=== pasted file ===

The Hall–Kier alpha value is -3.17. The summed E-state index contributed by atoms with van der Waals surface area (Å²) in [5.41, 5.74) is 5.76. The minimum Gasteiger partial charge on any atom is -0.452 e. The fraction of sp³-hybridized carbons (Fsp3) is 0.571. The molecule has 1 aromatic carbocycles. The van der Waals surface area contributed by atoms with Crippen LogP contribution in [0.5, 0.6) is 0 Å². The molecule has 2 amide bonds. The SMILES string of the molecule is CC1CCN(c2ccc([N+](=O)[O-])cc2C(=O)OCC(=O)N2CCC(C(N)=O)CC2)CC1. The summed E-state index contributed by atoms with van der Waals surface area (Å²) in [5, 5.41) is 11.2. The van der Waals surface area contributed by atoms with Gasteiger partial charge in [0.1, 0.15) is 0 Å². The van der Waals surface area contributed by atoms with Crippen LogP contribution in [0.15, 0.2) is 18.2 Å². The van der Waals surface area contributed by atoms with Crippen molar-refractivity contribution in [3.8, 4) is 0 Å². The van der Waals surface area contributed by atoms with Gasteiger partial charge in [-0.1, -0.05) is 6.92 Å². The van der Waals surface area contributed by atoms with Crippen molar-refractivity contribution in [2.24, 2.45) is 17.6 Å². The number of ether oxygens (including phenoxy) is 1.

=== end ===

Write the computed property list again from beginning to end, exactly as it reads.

The Hall–Kier alpha value is -3.17. The summed E-state index contributed by atoms with van der Waals surface area (Å²) in [5.41, 5.74) is 5.76. The minimum Gasteiger partial charge on any atom is -0.452 e. The fraction of sp³-hybridized carbons (Fsp3) is 0.571. The molecule has 1 aromatic carbocycles. The van der Waals surface area contributed by atoms with Crippen LogP contribution in [0.5, 0.6) is 0 Å². The molecule has 2 amide bonds. The SMILES string of the molecule is CC1CCN(c2ccc([N+](=O)[O-])cc2C(=O)OCC(=O)N2CCC(C(N)=O)CC2)CC1. The summed E-state index contributed by atoms with van der Waals surface area (Å²) in [5, 5.41) is 11.2. The van der Waals surface area contributed by atoms with Gasteiger partial charge in [0.1, 0.15) is 0 Å². The van der Waals surface area contributed by atoms with Crippen LogP contribution in [0.15, 0.2) is 18.2 Å². The van der Waals surface area contributed by atoms with Crippen molar-refractivity contribution in [3.8, 4) is 0 Å². The van der Waals surface area contributed by atoms with Gasteiger partial charge in [-0.1, -0.05) is 6.92 Å². The van der Waals surface area contributed by atoms with Crippen molar-refractivity contribution in [2.24, 2.45) is 17.6 Å². The number of ether oxygens (including phenoxy) is 1.